in the USSR, voluntary public associations of working people and students, organized for the development of physical culture, sports, and hiking.
In 1975 there were seven all-Union sports societies in the USSR: Burevestnik, Vodnik, Dynamo, Zenit, Lokomotiv, Spartak, and Trudovye Rezervy. There are also 30 republic voluntary sports societies, of which 15 are composed of physical-culture groups at industrial enterprises and other establishments; the largest of these are Trud in the RSFSR and Avangard in the Ukrainian SSR. The other 15 are rural societies, the largest being Urozhai in the RSFSR and Kolos in the Ukrainian SSR. In addition, thirty-two societies are affiliated with trade unions.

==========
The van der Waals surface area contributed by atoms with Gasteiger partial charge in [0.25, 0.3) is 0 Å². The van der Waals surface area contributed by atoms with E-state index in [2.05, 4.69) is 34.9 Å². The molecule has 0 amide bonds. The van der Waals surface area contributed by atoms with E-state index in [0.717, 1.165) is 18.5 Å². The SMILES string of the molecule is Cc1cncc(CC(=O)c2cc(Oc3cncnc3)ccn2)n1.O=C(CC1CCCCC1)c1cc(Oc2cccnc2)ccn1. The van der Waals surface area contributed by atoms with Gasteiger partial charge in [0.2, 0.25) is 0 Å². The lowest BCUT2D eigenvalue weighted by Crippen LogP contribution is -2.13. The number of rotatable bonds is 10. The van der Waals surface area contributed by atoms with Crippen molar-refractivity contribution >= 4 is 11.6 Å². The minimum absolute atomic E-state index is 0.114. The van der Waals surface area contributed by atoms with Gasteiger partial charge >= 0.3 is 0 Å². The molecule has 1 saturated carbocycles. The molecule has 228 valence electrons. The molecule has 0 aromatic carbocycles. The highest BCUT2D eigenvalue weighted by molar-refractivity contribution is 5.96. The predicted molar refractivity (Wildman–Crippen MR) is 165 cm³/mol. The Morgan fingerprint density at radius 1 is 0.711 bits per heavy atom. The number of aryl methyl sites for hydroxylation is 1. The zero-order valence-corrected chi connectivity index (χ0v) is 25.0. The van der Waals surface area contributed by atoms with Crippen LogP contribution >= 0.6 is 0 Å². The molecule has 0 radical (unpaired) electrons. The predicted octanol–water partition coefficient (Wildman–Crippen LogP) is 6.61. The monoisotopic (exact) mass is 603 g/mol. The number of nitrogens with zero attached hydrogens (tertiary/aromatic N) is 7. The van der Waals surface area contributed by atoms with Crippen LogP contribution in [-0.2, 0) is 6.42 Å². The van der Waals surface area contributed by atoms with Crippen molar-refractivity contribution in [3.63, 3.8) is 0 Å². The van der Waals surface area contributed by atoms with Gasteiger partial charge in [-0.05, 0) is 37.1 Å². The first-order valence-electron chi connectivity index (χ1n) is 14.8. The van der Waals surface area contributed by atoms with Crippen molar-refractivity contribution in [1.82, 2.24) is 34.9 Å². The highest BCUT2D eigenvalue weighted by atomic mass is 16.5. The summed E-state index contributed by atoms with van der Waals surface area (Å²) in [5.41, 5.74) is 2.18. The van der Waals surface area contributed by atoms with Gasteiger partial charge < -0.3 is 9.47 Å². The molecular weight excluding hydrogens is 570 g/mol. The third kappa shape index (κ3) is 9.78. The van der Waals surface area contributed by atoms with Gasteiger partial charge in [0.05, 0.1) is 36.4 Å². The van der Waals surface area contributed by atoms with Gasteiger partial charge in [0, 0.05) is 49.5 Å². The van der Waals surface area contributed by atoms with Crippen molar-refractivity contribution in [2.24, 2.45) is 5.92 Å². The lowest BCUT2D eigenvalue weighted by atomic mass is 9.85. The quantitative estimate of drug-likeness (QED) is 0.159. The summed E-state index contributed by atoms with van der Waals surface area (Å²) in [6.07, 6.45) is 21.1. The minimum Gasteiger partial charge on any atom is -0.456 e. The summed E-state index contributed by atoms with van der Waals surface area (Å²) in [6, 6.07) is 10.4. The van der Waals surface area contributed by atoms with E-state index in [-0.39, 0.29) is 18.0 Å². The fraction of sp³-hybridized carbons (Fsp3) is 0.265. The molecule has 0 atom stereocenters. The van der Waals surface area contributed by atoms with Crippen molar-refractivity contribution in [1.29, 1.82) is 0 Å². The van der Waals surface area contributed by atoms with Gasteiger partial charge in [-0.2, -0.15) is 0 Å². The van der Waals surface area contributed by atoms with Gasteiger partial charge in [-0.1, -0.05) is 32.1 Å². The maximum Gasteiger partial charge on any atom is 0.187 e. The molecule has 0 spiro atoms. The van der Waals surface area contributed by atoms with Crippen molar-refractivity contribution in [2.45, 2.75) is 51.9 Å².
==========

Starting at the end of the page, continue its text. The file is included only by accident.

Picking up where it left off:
In the All-Union Voluntary Society to Aid the Army, Air Force, and Navy, work in physical culture and sports is conducted by engineering-related sports clubs. Army sports clubs, the largest of which is the Central Sports Club of the Army, perform the same functions in the armed forces. In other socialist countries, functions similar to those of Soviet sports societies are performed by such sports clubs as Vasas in Hungary, Gornik in Poland, Sparta in Czechoslovakia, Vorwärts in the German Democratic Republic, Partizan in Yugoslavia, and Rapid in Rumania. The capitalist countries have various amateur and professional sports clubs.